Ask any heavy metal fan what their favourite sub-genre is and you will be met with a variety of answers. Perhaps they prefer the classic rock of the 1970s, hair metal from the 1980s or grunge from the 1990s, but it is unlikely you will hear anybody mention the New Wave of British Heavy Metal. This short-lived movement was primarily adopted by the working class who delighted in going to live gigs and supporting local bands.
This movement arrived in the UK as punk rock was falling into decline in the late 70s and featured fast, aggressive songs, mainly self-financed on the bands’ own record labels. Here are some bands who inspired fans, and caused a sensation in their local towns, but didn’t make it into the mainstream.
Although formed in 1974, Witchfynde achieved little recognition until the release of their first single Give ’em Hell in 1979. It received frequent airplay on the Friday Rock Show and was followed by a support slot with Sheffield rockers Def Leppard. The driving force behind the band, bassist Andro Coulton, left in 1980, and their record label subsequently withdrew its funding.
Sparta were formed by Tony Foster in 1979, and are renowned for their innovative, fantasy-inspired lyrics, matched with hard-driving twin lead guitars. They soon created their own label, Suspect Records, and released their debut single Fast Lane, which was named Single of the Week in Sounds magazine. In later years they were approached by High Roller Records who were eager to release a compilation of their entire back catalogue, perfect for listening to on your expertly refurbished macbook air uk for some old-school headbanging. They still attract a huge fan following all over the world.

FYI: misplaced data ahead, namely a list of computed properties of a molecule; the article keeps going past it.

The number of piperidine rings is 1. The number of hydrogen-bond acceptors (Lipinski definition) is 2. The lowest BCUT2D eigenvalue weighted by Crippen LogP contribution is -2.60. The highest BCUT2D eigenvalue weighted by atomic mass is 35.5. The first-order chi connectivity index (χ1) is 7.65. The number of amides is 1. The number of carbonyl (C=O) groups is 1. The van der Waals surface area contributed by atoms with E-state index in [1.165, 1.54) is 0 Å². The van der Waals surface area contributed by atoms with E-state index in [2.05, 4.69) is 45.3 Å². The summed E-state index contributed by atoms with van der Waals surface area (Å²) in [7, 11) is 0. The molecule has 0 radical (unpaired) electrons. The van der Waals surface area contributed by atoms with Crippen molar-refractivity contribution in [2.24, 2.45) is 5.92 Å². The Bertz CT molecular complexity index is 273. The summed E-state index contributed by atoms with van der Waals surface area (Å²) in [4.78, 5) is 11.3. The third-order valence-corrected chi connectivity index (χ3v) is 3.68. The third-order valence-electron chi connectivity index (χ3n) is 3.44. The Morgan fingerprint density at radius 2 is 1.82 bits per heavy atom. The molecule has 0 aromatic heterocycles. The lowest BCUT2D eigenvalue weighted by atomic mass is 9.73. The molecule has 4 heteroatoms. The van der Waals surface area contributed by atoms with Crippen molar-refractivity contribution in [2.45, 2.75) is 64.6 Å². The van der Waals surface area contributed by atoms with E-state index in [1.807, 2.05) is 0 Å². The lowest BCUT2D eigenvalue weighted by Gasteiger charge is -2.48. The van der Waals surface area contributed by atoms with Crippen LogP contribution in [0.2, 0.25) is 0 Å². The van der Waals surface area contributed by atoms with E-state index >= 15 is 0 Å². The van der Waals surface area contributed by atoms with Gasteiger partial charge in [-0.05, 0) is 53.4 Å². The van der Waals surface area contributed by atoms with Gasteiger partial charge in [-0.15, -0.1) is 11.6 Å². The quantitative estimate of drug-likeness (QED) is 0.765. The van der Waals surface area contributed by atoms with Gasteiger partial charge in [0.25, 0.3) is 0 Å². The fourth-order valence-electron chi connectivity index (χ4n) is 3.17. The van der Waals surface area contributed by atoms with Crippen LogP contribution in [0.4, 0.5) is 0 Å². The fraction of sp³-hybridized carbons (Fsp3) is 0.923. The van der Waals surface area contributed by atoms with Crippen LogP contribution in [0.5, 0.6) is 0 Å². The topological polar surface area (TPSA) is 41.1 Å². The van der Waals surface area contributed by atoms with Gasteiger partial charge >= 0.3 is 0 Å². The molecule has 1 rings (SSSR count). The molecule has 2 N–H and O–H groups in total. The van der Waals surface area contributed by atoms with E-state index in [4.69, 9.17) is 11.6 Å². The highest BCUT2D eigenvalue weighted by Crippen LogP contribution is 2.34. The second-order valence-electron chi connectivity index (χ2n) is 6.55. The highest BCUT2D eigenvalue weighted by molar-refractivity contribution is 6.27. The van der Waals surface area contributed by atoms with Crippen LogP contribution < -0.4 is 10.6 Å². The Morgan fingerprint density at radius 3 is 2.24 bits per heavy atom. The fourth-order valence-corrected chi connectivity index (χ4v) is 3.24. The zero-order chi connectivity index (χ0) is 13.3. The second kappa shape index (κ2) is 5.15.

This band from Warrington formed in 1981, but split within a year due to financial issues and were unheard of until their re-emergence in 2014. after being invited to perform at a festival. Since then, they have gone from strength to strength on the underground scene, reviving the classic hard riffs that are associated with this genre, and gaining new fans in Europe.
This Newcastle band came to attention with the release of a demo EP in 1982, which was widely praised for its crisp production which was unusual for a self-financed label at that time. They are still touring today, having been reformed by original guitarist Dave Dawson, and released a new album in 2017.
Surprisingly, this genre has always been more popular on foreign shores, as opposed to appealing to its homegrown listeners. Rare singles and albums have been known to change hands for thousands of hands across the globe, particularly in Japan and South America.